Human Rights in Cuba

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Cuba Loses More Than Half of the Harvested, Reports a Spanish NGO

14ymedio, Havana, 23 May 2017 — Agriculture in Cuba is among the lowest
performing in Latin America according to an evaluation published by the
non-governmental organization Mundubat, based in the Basque Country
(). On the island, losses during harvest and after collection
represent 30% of total production, while during the distribution stages
they reach an additional 27%.

The report includes an evaluation carried out jointly between Mundubat
and Veterinarians Without Borders (VSF). Both organizations are part of
a cooperation agreement with Cuba, started in 2014 and funded mainly by
the Spanish Agency for International Cooperation for Development.

Mundubat and VSF have been working on the island since 1993 in projects
that promote food sovereignty and gender equality. The entities work in
collaboration with official organizations, including the National
Association of Small Farmers, the Cuban Association of Agricultural and
Forestry Technicians, and the Cuban Association of Animal Production.

The report sees as a positive sign that “the cooperative sector already
has 80% of the land and produces more than 90% of the food produced in
the country,” but notes that domestic production “only covers 20% of the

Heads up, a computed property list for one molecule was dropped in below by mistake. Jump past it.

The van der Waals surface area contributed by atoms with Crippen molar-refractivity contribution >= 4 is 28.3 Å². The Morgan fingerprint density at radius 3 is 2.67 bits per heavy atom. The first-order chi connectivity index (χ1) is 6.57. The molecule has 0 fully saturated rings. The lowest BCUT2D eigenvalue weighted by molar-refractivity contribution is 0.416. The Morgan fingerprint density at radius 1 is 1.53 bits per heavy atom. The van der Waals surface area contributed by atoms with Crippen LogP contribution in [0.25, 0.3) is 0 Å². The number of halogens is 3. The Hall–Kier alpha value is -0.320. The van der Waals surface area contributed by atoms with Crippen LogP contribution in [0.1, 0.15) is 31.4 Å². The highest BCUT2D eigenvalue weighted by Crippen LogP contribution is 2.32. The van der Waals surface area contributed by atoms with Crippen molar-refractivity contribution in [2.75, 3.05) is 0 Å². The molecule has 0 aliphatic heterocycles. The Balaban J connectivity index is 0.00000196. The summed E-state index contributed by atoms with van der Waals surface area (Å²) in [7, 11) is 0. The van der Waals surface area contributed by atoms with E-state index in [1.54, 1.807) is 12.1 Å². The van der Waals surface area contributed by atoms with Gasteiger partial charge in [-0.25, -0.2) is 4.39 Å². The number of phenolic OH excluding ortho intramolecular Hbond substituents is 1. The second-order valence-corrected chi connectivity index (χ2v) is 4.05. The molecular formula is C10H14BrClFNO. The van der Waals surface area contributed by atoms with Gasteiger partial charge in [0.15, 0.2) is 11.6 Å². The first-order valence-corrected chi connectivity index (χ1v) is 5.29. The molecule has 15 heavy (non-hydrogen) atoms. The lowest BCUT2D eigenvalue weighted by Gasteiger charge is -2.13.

population’s needs.”

The biggest problems detected in food production on the island have
their origin in the “weakness of the cooperative institutional framework
in which agricultural production is organized,” the report said.

The cooperatives lack an “internal evaluation of the efficiency and
ecological sustainability of the models of production,” demonstrate a
“lack of knowledge of the regulatory frameworks,” suffer deficiencies in
their facilities, and have “little involvement from their members,” says
Mundubat.

The island suffers from “degraded soils with low levels of organic
matter, and high incidence of pests and diseases,” along with “high
salinity, soil compaction and overgrazing.” Invasive weeds and
contamination from manure aggravate the picture.

“The scarce in technology” limits “production even
more.” Mundubat describes the final products offered for consumption as
being of “low quality.” A situation that points to “poor processing in
the early stages of harvest,” “deterioration of storage systems” and
“lack of experience in adding value to primary products.”

The different productive units “do not meet the [island’s] internal
demands” and the food supply is characterized by “the low and unstable
availability of food throughout the year” and fluctuating prices.

The report warns that women have “a low presence” in positions and
structures of management in the agricultural sector and “endure the
sexual division of labor.” While “rights holders and producers are men,”
women occupy “agricultural labor posts” in agribusiness processing
chains and in retail distribution.

“The sector’s returns are stagnant or have decreased slightly,” warns
the report, which predicts that to the extent that agriculture “does not
increase its yields and exploit its productive potential, the
will have to assume significant expenditures to supply its domestic
demand,” that is, for purchasing food from abroad.

Source: Cuba Loses More Than Half of the Food Harvested, Reports a
Spanish NGO – Translating Cuba –
translatingcuba.com/cuba-loses-more-than-half-of-the-food-harvested-reports-a-spanish-ngo/

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